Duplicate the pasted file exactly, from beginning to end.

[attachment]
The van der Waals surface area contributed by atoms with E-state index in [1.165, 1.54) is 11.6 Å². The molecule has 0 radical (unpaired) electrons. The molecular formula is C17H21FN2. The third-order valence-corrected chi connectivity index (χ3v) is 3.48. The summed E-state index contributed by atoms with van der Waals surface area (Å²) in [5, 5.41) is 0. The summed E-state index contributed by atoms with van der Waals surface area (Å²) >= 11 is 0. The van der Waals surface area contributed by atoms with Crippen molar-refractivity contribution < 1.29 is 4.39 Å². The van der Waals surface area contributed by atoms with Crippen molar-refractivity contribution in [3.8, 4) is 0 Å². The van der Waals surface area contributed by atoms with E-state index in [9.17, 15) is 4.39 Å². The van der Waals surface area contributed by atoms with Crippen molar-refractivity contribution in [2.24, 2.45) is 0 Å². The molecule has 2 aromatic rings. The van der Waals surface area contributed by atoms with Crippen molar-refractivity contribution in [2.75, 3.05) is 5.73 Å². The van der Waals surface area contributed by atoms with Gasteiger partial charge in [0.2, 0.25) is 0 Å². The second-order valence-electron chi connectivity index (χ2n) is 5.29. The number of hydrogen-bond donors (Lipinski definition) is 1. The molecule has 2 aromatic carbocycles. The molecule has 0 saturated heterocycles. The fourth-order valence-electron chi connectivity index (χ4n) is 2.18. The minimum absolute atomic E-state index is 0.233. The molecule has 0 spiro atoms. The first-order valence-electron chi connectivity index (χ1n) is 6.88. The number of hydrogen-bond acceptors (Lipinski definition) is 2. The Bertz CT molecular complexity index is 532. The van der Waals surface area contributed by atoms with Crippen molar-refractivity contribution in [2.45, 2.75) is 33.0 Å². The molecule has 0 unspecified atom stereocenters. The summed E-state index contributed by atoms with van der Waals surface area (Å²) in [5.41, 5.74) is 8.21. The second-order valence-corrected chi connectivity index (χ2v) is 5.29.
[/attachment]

The van der Waals surface area contributed by atoms with E-state index in [1.165, 1.54) is 11.6 Å². The molecule has 0 radical (unpaired) electrons. The molecular formula is C17H21FN2. The third-order valence-corrected chi connectivity index (χ3v) is 3.48. The summed E-state index contributed by atoms with van der Waals surface area (Å²) in [5, 5.41) is 0. The summed E-state index contributed by atoms with van der Waals surface area (Å²) >= 11 is 0. The van der Waals surface area contributed by atoms with Crippen molar-refractivity contribution < 1.29 is 4.39 Å². The van der Waals surface area contributed by atoms with Crippen molar-refractivity contribution in [3.8, 4) is 0 Å². The van der Waals surface area contributed by atoms with E-state index in [9.17, 15) is 4.39 Å². The van der Waals surface area contributed by atoms with Crippen molar-refractivity contribution in [2.24, 2.45) is 0 Å². The molecule has 2 aromatic rings. The van der Waals surface area contributed by atoms with Crippen molar-refractivity contribution in [2.75, 3.05) is 5.73 Å². The van der Waals surface area contributed by atoms with Gasteiger partial charge in [0.2, 0.25) is 0 Å². The second-order valence-electron chi connectivity index (χ2n) is 5.29. The number of hydrogen-bond donors (Lipinski definition) is 1. The molecule has 2 aromatic carbocycles. The molecule has 0 saturated heterocycles. The fourth-order valence-electron chi connectivity index (χ4n) is 2.18. The minimum absolute atomic E-state index is 0.233. The molecule has 0 spiro atoms. The first-order valence-electron chi connectivity index (χ1n) is 6.88. The number of hydrogen-bond acceptors (Lipinski definition) is 2. The Bertz CT molecular complexity index is 532. The van der Waals surface area contributed by atoms with Crippen molar-refractivity contribution in [2.45, 2.75) is 33.0 Å². The molecule has 0 unspecified atom stereocenters. The summed E-state index contributed by atoms with van der Waals surface area (Å²) in [5.41, 5.74) is 8.21. The second-order valence-corrected chi connectivity index (χ2v) is 5.29.